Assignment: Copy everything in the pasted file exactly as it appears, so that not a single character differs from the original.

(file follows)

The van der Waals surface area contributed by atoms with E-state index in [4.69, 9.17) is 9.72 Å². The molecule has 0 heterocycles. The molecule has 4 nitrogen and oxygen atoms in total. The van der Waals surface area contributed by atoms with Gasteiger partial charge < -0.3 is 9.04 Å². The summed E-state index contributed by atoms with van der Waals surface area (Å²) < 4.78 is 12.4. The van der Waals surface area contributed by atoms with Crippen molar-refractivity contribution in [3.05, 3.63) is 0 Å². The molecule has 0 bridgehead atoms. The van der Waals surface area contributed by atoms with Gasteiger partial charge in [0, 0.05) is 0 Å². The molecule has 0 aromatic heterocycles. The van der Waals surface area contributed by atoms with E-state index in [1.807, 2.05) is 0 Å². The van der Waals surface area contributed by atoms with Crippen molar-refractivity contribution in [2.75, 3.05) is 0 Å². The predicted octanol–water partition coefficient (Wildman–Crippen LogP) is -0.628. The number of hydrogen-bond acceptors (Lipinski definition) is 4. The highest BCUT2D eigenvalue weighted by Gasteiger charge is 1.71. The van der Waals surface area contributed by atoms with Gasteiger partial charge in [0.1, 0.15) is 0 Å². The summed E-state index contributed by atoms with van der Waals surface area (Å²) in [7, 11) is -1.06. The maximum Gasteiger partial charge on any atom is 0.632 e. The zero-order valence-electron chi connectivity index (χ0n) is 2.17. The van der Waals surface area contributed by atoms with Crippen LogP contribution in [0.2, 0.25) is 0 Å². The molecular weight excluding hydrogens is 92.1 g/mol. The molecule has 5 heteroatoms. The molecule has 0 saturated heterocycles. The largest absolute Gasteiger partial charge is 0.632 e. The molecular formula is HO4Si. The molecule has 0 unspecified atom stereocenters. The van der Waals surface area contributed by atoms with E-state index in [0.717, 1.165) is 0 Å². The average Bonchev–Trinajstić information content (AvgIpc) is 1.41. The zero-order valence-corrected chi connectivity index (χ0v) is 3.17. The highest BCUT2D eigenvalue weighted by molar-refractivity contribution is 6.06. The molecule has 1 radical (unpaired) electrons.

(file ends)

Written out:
The van der Waals surface area contributed by atoms with E-state index in [4.69, 9.17) is 9.72 Å². The molecule has 0 heterocycles. The molecule has 4 nitrogen and oxygen atoms in total. The van der Waals surface area contributed by atoms with Gasteiger partial charge < -0.3 is 9.04 Å². The summed E-state index contributed by atoms with van der Waals surface area (Å²) < 4.78 is 12.4. The van der Waals surface area contributed by atoms with Crippen molar-refractivity contribution in [3.05, 3.63) is 0 Å². The molecule has 0 bridgehead atoms. The van der Waals surface area contributed by atoms with Gasteiger partial charge in [0, 0.05) is 0 Å². The molecule has 0 aromatic heterocycles. The van der Waals surface area contributed by atoms with E-state index in [1.807, 2.05) is 0 Å². The van der Waals surface area contributed by atoms with Crippen molar-refractivity contribution in [2.75, 3.05) is 0 Å². The predicted octanol–water partition coefficient (Wildman–Crippen LogP) is -0.628. The number of hydrogen-bond acceptors (Lipinski definition) is 4. The highest BCUT2D eigenvalue weighted by Gasteiger charge is 1.71. The van der Waals surface area contributed by atoms with Gasteiger partial charge in [0.1, 0.15) is 0 Å². The summed E-state index contributed by atoms with van der Waals surface area (Å²) in [7, 11) is -1.06. The maximum Gasteiger partial charge on any atom is 0.632 e. The zero-order valence-electron chi connectivity index (χ0n) is 2.17. The van der Waals surface area contributed by atoms with Crippen LogP contribution in [0.2, 0.25) is 0 Å². The molecular weight excluding hydrogens is 92.1 g/mol. The molecule has 5 heteroatoms. The molecule has 0 saturated heterocycles. The largest absolute Gasteiger partial charge is 0.632 e. The molecular formula is HO4Si. The molecule has 0 unspecified atom stereocenters. The van der Waals surface area contributed by atoms with E-state index in [0.717, 1.165) is 0 Å². The average Bonchev–Trinajstić information content (AvgIpc) is 1.41. The zero-order valence-corrected chi connectivity index (χ0v) is 3.17. The highest BCUT2D eigenvalue weighted by molar-refractivity contribution is 6.06. The molecule has 1 radical (unpaired) electrons.